Marketing key in hemp sector

Advance research into markets and agronomy is vital for those who want to grow hemp.

Jeff Kostiuk of Hemp Genetics International fields calls from producers interested in growing what could be a lucrative crop, but they have to know ahead of time how to plant it and later market it.

“You have to realize what is your end-use going to be,” he said.

Hemp has been grown for thousands of years but new and improved genetics and marketing ideas have renewed its popularity. How to grow the crop for the best results was explained at the recent Canadian Hemp Trade Alliance meeting in Calgary.

Research trials are underway at 17 locations across Canada to test 16 varieties in different climates and growing conditions, said James Frey of Manitoba Agriculture.

The goal is to provide accurate information for growers and industry around environmental stability and economically important traits.

Plant vigour, height, days to flowering and maturity are among the traits they are examining among 16 varieties.

Grain and fibre yield and cannabidiol (CBD) and heavy metal analysis are assessed for each of the varieties.

Male-to-female plant count and ratios are also measured because male plants do not produce seed.

Shorter crops are preferred for grain, whereas dual-purpose types have average to lower grain yield but good fibre.

Fibre testing is done only on dual-purpose varieties. Researchers test the submissions for fibre length, mass, content, tensile strength and average diameter.

All varieties are tested for leaf biomass, which is connected to CBD content.

Quality starts on the farm.

Farmers must know when to seed and when and how to harvest and understand the impact of fertility and other agronomic factors.

“We must remain consistent and standardized and provide quality in a consistent manner,” said Jeff Kostiuk.

A crop rotation history is necessary because continuous hemp cannot be grown on the same field. Hemp plants may also react to pesticide residues from the previous year, so field history records are needed.

Hemp needs nitrogen, phosphorus, potassium and sulfur on well-drained soils with adequate moisture.

“You need to put this crop on your best soils. Over the number of years, hemp has traditionally been one of the top-grossing economic benefits to the bottom line on a farm so there is no sense putting it on a piece of ground that has a challenge,” he said.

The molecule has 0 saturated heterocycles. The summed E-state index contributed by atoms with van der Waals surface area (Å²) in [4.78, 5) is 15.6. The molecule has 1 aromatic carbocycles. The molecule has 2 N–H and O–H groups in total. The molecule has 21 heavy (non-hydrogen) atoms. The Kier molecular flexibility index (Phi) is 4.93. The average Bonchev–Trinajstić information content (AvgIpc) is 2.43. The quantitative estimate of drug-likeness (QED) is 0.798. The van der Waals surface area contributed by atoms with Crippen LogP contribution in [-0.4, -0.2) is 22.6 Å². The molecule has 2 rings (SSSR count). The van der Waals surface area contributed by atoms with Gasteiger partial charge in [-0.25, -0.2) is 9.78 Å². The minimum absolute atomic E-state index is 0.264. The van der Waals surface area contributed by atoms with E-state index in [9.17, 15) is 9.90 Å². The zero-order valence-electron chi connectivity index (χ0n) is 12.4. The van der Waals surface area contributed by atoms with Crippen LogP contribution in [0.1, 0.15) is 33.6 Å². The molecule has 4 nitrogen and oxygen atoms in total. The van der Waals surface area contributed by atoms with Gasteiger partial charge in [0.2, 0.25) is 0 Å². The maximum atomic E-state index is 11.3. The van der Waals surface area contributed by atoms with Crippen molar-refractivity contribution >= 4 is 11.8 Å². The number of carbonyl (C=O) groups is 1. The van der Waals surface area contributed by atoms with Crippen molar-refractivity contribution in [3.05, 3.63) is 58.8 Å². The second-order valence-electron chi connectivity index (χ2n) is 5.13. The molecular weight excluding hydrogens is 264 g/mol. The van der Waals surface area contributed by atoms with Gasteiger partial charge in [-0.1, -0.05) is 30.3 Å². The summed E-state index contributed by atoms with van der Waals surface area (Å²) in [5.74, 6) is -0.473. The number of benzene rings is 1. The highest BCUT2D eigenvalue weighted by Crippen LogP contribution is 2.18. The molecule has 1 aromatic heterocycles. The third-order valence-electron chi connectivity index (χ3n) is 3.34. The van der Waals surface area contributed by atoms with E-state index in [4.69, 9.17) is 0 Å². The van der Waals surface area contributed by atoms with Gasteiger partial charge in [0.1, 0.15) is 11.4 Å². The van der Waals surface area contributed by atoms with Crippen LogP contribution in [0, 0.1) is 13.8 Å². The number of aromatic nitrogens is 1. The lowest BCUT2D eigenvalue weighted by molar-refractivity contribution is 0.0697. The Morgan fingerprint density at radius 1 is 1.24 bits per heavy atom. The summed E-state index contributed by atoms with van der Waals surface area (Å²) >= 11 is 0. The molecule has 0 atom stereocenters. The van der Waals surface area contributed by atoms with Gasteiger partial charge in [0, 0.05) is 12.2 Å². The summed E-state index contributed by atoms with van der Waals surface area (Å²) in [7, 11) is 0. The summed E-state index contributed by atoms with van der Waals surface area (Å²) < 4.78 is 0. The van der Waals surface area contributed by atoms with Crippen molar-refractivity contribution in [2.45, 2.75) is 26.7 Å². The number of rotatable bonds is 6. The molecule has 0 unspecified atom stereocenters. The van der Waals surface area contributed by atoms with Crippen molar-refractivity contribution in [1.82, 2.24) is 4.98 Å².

He advises farmers to seed shallow into warm soils of about 10 C. Hemp can also go in later in spring compared to other crops, without losing yields in autumn.

A number of different planters can work, but farmers must pay attention to how each works to prevent seed damage. Growers should aim for 10 to 12 plants per sq. foot or 150 plants per sq. metre.

Hemp is susceptible to sclerotinia and botrytis white mould. There are no registered fungicides for hemp, so Kostiuk suggested that growers time seeding to get ahead of the disease.

European corn borer can enter fields. They bore into stalks, causing hemp plans to fall over.

Grasshoppers and bertha armyworms will chew on the biomass, but do not seem to affect yields.

Hemp appears to be more frost-tolerant than flax and soybeans and hail recovery is reasonably good. Plants in the cellulose phase during high winds may snap, but can regrow.

For harvest, Kostiuk recommended straight combining at 10 to 20 percent seed moisture, especially if plants are more than five feet tall. The straw can wrap around the combine.

Selling the grain is like handling registered seed, said Will Van Roessel of Specialty Seeds Ltd.

“When you handle this product, you really have to treat it like a seed grower would handle a seed crop. You have to do everything you can to maintain its purity,” he said.

Farmers need to have a market before planting. Many producers have ended up with grain in storage for a long time.

“Every grain company in past years has had trouble matching production with demand. Every company has had issues that way,” he said.

Buyers often want certain varieties and have a list of quality requirements. Most want the product cleaned before delivery.

Buyers consider colour, presence of weeds, fungal disease, other seeds and organic debris.

Most hemp products are sold as gluten-free, so wheat contamination caused in field or during storage and handling by inadequate cleaning can cause problems.

Weeds can also pose big problems. Certain weeds may not reduce the yield but seeds like buckwheat must be cleaned out and a portion of the crop could be lost when undesirable seeds are removed.

Deterioration most often happens in storage. High moisture grain needs to be quickly dried and cooled down.

Depending on moisture content, growers may limit the amount placed in each bin to allow more air flow to more quickly cool and dry the crop to nine percent moisture and 10 C.

Once it is dry, hemp should be run through a pre-cleaner to remove sticks and dust to create a more uniform product in the bin.

When it comes time for growers to sell, processors want samples of the grain to see if it meets their specifications. Samples should be collected after the grain has been dried and cleaned and ready to go into final storage.

Producers must handle samples carefully and make sure their hands are clean. Dirty hands can carry bacteria or other contaminants.

They should also ensure hauling trailers are clean to avoid contamination.

“You have to be careful every stage of the harvest and handling process to maintain your quality,” said Van Roessel.

For additional information, go to www.hemptrade.ca.

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